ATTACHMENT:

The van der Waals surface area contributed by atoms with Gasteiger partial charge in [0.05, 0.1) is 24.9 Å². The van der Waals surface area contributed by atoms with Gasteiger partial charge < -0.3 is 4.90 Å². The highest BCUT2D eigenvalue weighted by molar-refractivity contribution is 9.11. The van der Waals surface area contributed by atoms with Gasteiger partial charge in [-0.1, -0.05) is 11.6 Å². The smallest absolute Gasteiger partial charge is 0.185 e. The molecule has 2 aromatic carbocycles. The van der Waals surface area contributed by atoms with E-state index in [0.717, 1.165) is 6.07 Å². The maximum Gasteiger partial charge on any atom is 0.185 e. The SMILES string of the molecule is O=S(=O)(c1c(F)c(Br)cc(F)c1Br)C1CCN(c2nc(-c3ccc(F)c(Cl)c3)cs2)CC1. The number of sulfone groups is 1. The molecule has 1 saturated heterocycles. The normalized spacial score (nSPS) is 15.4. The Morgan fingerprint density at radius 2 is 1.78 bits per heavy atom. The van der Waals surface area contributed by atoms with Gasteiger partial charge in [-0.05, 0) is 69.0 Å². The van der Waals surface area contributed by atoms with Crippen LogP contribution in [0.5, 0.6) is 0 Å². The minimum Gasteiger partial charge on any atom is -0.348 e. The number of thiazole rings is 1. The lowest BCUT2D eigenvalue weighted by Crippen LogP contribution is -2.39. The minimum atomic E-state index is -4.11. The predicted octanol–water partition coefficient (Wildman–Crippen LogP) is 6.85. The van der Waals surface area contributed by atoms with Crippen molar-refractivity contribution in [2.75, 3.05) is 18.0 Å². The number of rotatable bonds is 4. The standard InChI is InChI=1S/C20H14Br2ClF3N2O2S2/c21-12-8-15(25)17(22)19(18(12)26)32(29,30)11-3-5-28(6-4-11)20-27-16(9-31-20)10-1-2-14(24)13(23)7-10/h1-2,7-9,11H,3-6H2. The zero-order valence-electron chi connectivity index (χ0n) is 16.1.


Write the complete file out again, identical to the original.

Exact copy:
The van der Waals surface area contributed by atoms with Gasteiger partial charge in [0.05, 0.1) is 24.9 Å². The van der Waals surface area contributed by atoms with Gasteiger partial charge < -0.3 is 4.90 Å². The highest BCUT2D eigenvalue weighted by molar-refractivity contribution is 9.11. The van der Waals surface area contributed by atoms with Gasteiger partial charge in [-0.1, -0.05) is 11.6 Å². The smallest absolute Gasteiger partial charge is 0.185 e. The molecule has 2 aromatic carbocycles. The van der Waals surface area contributed by atoms with E-state index in [0.717, 1.165) is 6.07 Å². The maximum Gasteiger partial charge on any atom is 0.185 e. The SMILES string of the molecule is O=S(=O)(c1c(F)c(Br)cc(F)c1Br)C1CCN(c2nc(-c3ccc(F)c(Cl)c3)cs2)CC1. The number of sulfone groups is 1. The molecule has 1 saturated heterocycles. The normalized spacial score (nSPS) is 15.4. The Morgan fingerprint density at radius 2 is 1.78 bits per heavy atom. The van der Waals surface area contributed by atoms with Gasteiger partial charge in [-0.05, 0) is 69.0 Å². The van der Waals surface area contributed by atoms with Crippen LogP contribution in [0.5, 0.6) is 0 Å². The minimum Gasteiger partial charge on any atom is -0.348 e. The number of thiazole rings is 1. The lowest BCUT2D eigenvalue weighted by Crippen LogP contribution is -2.39. The minimum atomic E-state index is -4.11. The predicted octanol–water partition coefficient (Wildman–Crippen LogP) is 6.85. The van der Waals surface area contributed by atoms with Crippen molar-refractivity contribution in [2.75, 3.05) is 18.0 Å². The number of rotatable bonds is 4. The standard InChI is InChI=1S/C20H14Br2ClF3N2O2S2/c21-12-8-15(25)17(22)19(18(12)26)32(29,30)11-3-5-28(6-4-11)20-27-16(9-31-20)10-1-2-14(24)13(23)7-10/h1-2,7-9,11H,3-6H2. The zero-order valence-electron chi connectivity index (χ0n) is 16.1.